In distinction from the practice ruling in the case of most similar cessions in recent history, the property and persons of private German nationals, as distinct from their Government, are also injuriously affected. The Allied Government exercising authority in any former German colony “may make such provisions as it thinks fit with reference to the repatriation from them of German nationals and to the conditions upon which German subjects of European origin shall, or shall not, be allowed to reside, hold property, trade or exercise a profession in them." All contracts and agreements in favor of German nationals for the construction or exploitation of public works lapse to the Allied Governments as part of the payment due for Reparation.
But these terms are unimportant compared with the more comprehensive provision by which “the Allied and Associated Powers reserve the right to retain and liquidate all property, rights, and interests belonging at the date of the coming into force of the present Treaty to German nationals, or companies controlled by them,” within the former German colonies. This wholesale expropriation of private property is to take place without the Allies affording any compensation to the individuals expropriated, and the proceeds will be employed, first, to meet private debts due to Allied nationals from any German nationals, and second, to meet claims due from Austrian, Hungarian, Bulgarian, or Turkish nationals. Any balance may either be returned by the liquidating Power direct to Germany, or retained by them. If retained, the proceeds must be transferred to the Reparation Commission for Germany’s credit in the Reparation account.
In short, not only are German sovereignty and German influence extirpated from the whole of her former oversea possessions, but the persons and property of her nationals resident or owning property in those parts are deprived of legal status and legal security.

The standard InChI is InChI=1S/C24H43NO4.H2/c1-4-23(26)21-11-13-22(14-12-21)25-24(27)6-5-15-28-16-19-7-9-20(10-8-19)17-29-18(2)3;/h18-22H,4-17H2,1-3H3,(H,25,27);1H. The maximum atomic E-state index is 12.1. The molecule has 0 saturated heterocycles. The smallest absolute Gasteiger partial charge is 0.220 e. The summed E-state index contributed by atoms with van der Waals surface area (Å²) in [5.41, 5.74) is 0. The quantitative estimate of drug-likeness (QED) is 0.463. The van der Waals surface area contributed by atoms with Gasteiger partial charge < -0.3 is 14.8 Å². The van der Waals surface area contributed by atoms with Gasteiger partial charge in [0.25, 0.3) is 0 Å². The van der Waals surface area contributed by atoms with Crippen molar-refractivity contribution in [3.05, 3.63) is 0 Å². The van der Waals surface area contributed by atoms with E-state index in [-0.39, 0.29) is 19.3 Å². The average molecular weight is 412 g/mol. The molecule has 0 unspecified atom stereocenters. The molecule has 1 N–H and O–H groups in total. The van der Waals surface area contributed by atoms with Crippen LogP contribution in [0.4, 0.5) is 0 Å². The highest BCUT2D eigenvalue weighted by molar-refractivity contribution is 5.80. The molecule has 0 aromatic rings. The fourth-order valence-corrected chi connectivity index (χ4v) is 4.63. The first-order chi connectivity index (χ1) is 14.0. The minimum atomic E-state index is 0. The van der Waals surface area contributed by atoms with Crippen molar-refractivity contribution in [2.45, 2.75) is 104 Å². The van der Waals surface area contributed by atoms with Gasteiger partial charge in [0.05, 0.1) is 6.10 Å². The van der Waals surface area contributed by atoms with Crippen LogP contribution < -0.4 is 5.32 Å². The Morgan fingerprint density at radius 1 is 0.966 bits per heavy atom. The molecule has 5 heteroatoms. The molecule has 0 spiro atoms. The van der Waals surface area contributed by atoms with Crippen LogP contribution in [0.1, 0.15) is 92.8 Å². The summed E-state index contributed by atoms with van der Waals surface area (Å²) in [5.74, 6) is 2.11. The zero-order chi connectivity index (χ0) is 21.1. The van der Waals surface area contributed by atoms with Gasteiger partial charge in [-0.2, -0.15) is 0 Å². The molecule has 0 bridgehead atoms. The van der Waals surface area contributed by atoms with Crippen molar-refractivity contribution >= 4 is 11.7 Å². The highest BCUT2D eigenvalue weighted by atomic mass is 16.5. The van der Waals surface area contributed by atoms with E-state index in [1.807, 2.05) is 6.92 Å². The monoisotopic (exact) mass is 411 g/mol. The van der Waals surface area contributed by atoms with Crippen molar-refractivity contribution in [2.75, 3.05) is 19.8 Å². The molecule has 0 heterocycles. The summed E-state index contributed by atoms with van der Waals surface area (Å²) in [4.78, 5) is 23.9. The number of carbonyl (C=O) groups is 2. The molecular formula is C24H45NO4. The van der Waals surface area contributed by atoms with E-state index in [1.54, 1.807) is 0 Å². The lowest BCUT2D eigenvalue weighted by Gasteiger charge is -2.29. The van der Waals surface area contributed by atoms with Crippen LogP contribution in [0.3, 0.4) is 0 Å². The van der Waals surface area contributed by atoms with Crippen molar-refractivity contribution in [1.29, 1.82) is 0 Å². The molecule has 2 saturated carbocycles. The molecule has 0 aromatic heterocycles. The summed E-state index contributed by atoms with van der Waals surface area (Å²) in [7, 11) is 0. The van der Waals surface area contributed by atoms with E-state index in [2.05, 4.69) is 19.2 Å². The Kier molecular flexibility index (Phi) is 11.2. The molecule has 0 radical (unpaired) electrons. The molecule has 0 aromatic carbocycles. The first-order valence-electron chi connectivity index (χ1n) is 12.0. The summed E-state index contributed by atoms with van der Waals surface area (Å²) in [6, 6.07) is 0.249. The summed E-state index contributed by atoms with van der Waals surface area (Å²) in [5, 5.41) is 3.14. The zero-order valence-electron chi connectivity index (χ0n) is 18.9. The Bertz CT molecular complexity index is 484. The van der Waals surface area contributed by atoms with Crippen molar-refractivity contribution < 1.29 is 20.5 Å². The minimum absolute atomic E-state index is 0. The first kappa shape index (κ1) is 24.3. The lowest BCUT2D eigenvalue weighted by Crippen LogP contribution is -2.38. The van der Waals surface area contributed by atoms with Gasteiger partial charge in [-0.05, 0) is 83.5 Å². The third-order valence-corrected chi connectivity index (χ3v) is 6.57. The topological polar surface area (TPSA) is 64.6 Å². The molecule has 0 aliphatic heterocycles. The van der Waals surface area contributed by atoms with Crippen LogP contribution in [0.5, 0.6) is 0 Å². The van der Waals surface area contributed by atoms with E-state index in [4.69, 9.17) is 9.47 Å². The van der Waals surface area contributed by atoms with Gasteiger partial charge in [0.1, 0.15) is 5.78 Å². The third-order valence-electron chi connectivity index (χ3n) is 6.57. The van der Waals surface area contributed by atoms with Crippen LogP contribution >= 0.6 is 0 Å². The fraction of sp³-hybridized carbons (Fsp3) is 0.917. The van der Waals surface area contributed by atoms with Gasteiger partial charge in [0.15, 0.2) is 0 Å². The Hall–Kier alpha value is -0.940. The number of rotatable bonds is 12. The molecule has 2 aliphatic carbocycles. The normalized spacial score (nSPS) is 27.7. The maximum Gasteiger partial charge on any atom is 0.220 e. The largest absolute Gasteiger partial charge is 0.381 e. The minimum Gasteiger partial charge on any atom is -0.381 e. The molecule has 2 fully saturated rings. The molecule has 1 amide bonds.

(3) The provisions just outlined in regard to the private property of Germans in the ex-German colonies apply equally to private German property in Alsace-Lorraine, except in so far as the French Government may choose to grant exceptions. This is of much greater practical importance than the similar expropriation overseas because of the far higher value of the property involved and the closer interconnection, resulting from the great development of the mineral wealth of these provinces since 1871, of German economic interests there with those in Germany itself. Alsace-Lorraine has been part of the German Empire for nearly fifty years—a considerable majority of its population is German speaking—and it has been the scene of some of Germany’s most important economic enterprises. Nevertheless, the property of those Germans who reside there, or who have invested in its industries, is now entirely at the disposal of the French Government without compensation, except in so far as the German